Pathologic review

The resected tissues were formalin-fixed and paraffin-embedded, and stained with hematoxylin and eosin (H&E) in the Department of Pathology, Severance Hospital, Yonsei University College of Medicine. Three expert gynecologic pathologists reviewed all available H&E-stained slides obtained from IDS tissues. They independently scored each slide according to the three-tiered CRS system described by Böhm et al. [5]. Briefly, CRS is defined as follows: CRS 1: No or minimal tumor response; CRS 2: Partial tumor response: CRS 3: Complete or near-complete tumor response.

BRCA testing

From the whole blood samples, genomic DNA was extracted according to the protocol provided by the manufacturer (QIAamp DNA Blood Mini Kit, QIAGEN, USA). To assess the germline mutations in BRCA1 and BRCA2, the entire coding region and intron-exon boundaries of two genes were amplified using polymerase chain reaction (PCR) amplification. We identified all variants using Sanger sequencing on a 3730 DNA Analyzer with the BigDye Terminator v3.1 Cycle Sequencing Kit (Applied Biosystems, Foster City, CA, USA). Sequencing data were aligned against appropriate reference sequences (accession numbers NM_007294 and NM_000059, respectively) and analyzed using the Sequencher 5.3 software (Gene Codes Corp., Ann Arbor, MI, USA). Variations were described following the nomenclature system of the Human Genome Variation Society ( and the conventional nomenclature system from the Breast Cancer Information Core (BIC; Pathogenicity interpretation of the variants were performed according to 2015 American College of Medical Genetics and Genomics guideline by professional medical geneticists, using evidences of variant type assessment, population allele frequency, prediction algorithm results, and database search such as Human Gene Mutation Database, ClinVar, and BIC.

Statistical analysis

Descriptive data are reported as the median (range) or frequency (percentage). Categorical variables were compared with the chi-square or continuous variables with the Student’s t-test or Mann-Whitney U test for parametric/non-parametric variables, respectively. Responses were assessed according to the Response Evaluation Criteria in Solid Tumors criteria, version 1.1. We defined PFS as the time from the date of diagnosis to disease progression or death; overall survival (OS) was measured from the date of diagnosis to death or to the date of the last follow-up. Survival analysis was performed using the Kaplan-Meier method with a log-rank test. For all analyses, the significance level was set at 0.05. The statistical analyses were performed with the SPSS statistical software (version 21.0; IBM Corp., Armonk, NY).


Patients’ characteristics

Table 1 contains a comparison of the clinical characteristics between the BRCA wild-type genotype group and the BRCA mutation group. Of the 169 patients included, 122 (71.9%) had the wild-type BRCA genotype, and 47 (28.1%) had the BRCA1/2 mutations. There were no significant between-group differences in patient characteristics such as age, CA-125 level, FIGO stage, histologic type, tumor grade, tumor burden, CRS, residual disease, rate of radical surgery, surgical complexity score, chemotherapy regimen, or cycles of NAC.

Table 1 Patient and clinical characteristics (N = 169)

CRS relative to BRCA1/2 mutation status

CRS 3 patients were 43 (35.2%) and 16 (34.0%) for patients without and with BRCA1/2 mutations, respectively (P = 0.516) (Table 2). Although CRS 3 rates differed between BRCA1 (26.9%), BRCA2 (42.9%) and the wild-type BRCA genotype, these difference did not achieve statistical significance.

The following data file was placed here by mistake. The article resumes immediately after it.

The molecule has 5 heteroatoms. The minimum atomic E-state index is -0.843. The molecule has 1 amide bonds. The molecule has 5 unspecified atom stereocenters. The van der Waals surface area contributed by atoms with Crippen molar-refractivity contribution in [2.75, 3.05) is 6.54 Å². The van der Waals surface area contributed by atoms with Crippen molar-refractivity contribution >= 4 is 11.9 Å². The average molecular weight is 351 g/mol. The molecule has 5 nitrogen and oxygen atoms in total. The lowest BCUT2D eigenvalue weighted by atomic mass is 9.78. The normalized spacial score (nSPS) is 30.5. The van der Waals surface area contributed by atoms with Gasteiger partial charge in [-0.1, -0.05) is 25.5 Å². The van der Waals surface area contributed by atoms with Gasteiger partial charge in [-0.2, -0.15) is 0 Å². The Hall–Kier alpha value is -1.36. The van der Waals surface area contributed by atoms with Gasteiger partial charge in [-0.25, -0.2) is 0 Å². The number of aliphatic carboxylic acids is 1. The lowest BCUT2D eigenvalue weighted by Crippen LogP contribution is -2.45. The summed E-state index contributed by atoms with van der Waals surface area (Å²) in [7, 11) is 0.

Table 2 Chemotherapy response score relative to BRCA1/2 mutation status

Kaplan–Meier curves for OS and PFS stratified by CRS in patients with the BRCA1/2 mutations are shown in Fig. 2. Fifteen (48.4%) in the CRS 1/2 and 8 (50.0%) in the CRS 3 group had recurred by the time of the analysis. Median PFS in the CRS 1/2 group was 21.7 months (95% confidence interval [CI], 16.2–33.3) and 22.0 months (95% CI, 14.4–29.6) in the CRS 3 group. Four (12.9%) in the CRS1/2 and no patients in the CRS3 group had died by the time of the analysis. Median OS was not reached in both groups. CRS 3 in patients with the BRCA1/2 mutations was not significantly associated with improved PFS (P = 0.949) and OS (P = 0.168). In patients without BRCA mutations, 52 (65.8%) in the CRS 1/2 and 24 (55.8%) in the CRS 3 group had recurred by the time of the analysis. Median PFS in the CRS 1/2 group was 17.2 months (95% CI, 14.7–19.7) and 22.4 months (95% CI, 14.5–30.3). Eighteen (22.8%) in the CRS 1/2 and 5 (11.6%) patients in the CRS 3 group had died by the time of the analysis. Median OS in the CRS 1/2 group was 96.4 months (95% C], 27.1–165.7) and not reached in the CRS 3 group. However, CRS 3 in patients without BRCA mutations was significantly associated with improved PFS (P = 0.030) and OS (P = 0.039) (Fig. 3). The results of the multivariate Cox regression analyses of PFS and OS in all patients are shown in Additional file 1. In terms of recurrence, multivariate analysis showed that BRCA1/2 mutation was a marginally significant prognostic factor (HR, 0.65; 95% CI, 0.40–1.04). Multivariate analysis showed CRS 3 (HR, 0.29; 95% CI, 0.10–0.80) and BRCA1/2 mutation (HR, 0.27; 95% CI, 0.08–0.92) were significantly associated with a longer OS.

Fig. 2
figure 2

Kaplan-Meier curves of PFS (a) and OS (b) stratified by CRS in patients with BRCA1/2 mutations. CI, confidence interval; CRS, chemotherapy response score; PFS, progression-free survival; OS, overall survival

Fig. 3
figure 3

Kaplan-Meier curves of PFS (a) and OS (b) stratified by CRS in patients without BRCA mutations. CI, confidence interval; CRS, chemotherapy response score; PFS, progression-free survival; OS, overall survival